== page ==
“It was a process tailor-made to achieve a pre-ordained result. As such it improperly discriminated in favour of the chosen applicants. It also improperly discriminated against the complainants and indeed against all other eligible candidates in so far as they were not allowed to compete on an equal, level playing field with the chosen candidates.”
“It is not the purpose of this investigation to determine whether the chosen candidates were qualified for the rank to which they were promoted; nor to verify whether other candidates were more or less qualified than them. That assessment can only result from a selection process that is fair and just, open and transparent and conducted impartially by a qualified selection board, free from undue pressure and improper interference,” the Ombudsman said.
“The Ombudsman can at this stage only conclude that the selection process was vitiated and that the complainants and indeed all other eligible candidates suffered an injustice as a result of an act of maladministration.”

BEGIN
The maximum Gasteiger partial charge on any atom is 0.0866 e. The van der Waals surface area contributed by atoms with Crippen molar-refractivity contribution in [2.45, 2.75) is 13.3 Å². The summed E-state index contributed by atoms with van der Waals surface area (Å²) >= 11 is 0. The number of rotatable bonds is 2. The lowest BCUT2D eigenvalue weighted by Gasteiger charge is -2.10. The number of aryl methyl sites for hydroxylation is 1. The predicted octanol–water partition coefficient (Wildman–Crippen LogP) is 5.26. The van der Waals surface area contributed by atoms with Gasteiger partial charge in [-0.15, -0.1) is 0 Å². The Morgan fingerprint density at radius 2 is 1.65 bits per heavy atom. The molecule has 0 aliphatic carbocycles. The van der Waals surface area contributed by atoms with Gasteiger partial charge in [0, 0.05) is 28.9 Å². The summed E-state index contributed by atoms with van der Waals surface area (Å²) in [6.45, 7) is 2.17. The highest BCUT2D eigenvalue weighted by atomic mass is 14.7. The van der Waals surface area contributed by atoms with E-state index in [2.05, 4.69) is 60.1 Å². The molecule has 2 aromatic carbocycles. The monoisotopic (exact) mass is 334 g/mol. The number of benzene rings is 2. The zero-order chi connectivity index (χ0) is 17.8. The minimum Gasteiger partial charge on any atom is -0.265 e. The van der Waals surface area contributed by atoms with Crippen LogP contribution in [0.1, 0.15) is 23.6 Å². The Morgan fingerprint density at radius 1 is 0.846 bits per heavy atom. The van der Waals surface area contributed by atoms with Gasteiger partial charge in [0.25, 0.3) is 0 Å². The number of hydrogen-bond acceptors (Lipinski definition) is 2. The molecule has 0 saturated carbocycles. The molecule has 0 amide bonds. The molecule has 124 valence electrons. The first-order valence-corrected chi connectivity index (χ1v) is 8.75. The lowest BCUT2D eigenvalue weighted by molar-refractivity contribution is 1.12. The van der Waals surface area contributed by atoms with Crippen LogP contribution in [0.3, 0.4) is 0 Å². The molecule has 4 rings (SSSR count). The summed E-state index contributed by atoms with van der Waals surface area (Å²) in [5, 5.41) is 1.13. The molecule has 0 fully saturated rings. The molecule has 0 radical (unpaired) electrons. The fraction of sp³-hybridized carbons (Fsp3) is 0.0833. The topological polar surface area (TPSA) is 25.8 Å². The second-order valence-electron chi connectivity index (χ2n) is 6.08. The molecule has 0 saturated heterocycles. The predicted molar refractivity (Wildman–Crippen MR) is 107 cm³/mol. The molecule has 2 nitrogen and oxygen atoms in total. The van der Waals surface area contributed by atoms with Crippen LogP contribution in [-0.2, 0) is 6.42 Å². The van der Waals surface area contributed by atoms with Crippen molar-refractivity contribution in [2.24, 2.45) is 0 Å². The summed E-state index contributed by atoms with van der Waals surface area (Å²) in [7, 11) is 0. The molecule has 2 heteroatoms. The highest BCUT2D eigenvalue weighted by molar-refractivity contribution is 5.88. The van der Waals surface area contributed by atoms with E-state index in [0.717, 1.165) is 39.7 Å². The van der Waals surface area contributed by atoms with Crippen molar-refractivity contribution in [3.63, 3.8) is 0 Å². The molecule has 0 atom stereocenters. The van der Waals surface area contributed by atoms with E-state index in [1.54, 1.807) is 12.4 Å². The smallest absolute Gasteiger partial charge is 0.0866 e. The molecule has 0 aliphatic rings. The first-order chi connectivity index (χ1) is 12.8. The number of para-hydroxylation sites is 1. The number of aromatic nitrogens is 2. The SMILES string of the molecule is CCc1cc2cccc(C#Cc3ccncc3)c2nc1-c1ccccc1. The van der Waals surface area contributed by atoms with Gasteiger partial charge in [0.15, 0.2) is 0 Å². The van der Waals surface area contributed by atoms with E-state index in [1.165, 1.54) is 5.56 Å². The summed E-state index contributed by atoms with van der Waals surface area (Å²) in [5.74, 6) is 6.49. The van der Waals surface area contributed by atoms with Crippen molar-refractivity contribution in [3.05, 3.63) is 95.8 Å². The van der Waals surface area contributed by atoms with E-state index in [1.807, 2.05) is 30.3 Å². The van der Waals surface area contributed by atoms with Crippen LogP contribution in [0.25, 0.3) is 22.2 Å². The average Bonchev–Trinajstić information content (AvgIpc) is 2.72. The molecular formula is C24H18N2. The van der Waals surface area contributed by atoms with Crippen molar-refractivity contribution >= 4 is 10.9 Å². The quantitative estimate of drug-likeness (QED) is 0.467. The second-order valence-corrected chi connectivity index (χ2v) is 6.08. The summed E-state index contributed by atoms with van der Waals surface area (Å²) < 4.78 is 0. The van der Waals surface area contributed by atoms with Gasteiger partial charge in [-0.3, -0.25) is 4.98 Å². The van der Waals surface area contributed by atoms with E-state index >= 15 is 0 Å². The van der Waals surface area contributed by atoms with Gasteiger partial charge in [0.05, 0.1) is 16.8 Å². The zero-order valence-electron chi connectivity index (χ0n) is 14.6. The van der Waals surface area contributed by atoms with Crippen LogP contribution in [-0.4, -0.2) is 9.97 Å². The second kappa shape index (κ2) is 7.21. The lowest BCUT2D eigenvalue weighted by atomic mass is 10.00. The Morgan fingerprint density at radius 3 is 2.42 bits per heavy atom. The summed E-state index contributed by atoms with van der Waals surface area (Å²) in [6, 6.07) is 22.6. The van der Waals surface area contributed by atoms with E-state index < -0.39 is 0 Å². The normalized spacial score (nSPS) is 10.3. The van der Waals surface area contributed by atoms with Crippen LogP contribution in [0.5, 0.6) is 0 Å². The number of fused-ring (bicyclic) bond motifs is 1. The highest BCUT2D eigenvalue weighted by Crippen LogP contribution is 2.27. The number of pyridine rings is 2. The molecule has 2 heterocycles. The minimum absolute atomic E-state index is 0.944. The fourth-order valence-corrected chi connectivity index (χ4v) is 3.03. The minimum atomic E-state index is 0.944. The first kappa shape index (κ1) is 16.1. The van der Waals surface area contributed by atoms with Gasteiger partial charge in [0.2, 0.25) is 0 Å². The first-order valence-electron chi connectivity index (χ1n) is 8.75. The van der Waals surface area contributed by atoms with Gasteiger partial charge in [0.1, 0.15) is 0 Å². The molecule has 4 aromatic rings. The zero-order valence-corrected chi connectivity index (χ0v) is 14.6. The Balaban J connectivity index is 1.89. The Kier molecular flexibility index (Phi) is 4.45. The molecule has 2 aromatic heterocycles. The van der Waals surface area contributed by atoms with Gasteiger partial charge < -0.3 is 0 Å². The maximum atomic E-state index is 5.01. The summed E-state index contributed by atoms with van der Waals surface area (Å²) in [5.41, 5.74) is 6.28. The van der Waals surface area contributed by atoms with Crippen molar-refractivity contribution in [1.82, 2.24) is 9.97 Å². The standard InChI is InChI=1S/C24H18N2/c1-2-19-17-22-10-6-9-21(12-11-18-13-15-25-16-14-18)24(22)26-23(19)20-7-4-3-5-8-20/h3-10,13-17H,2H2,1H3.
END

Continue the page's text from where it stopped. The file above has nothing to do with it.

The Ombudsman recommended a radical review and revision of the promotion process, which should guarantee a fair and just process for all eligible candidates and be as far as possible removed from outside interference or influence “aimed solely at identifying the best person for the advertised post as required by the Force, in the national interest and in the defence of the country’s security.”
In a letter sent to the Ombudsman in September, Home Affairs Minister Michael Farrugia said that he disagreed with the majority of contents of the report, but would “discuss them at length internally and take them into consideration for future processes.”
The Ombudsman also sent his recommendations to the Office of the Prime Minister but had, by November of last year, not received any feedback.
The Ombudsman’s Final Opinion and all related correspondence has now been tabled in Parliament.
In a statement, the Nationalist Party said the Ombudsman had confirmed that the process was vitiated to serve the needs of the Labour Party.
When the Opposition had spoken out against this abuse, the government had tried to ridicule it, but the PN has now been proven right, the party said.
The PN said it now expected the Prime Minister to shoulder the political responsibility, adding that it would be a shield for those who suffer from injustices.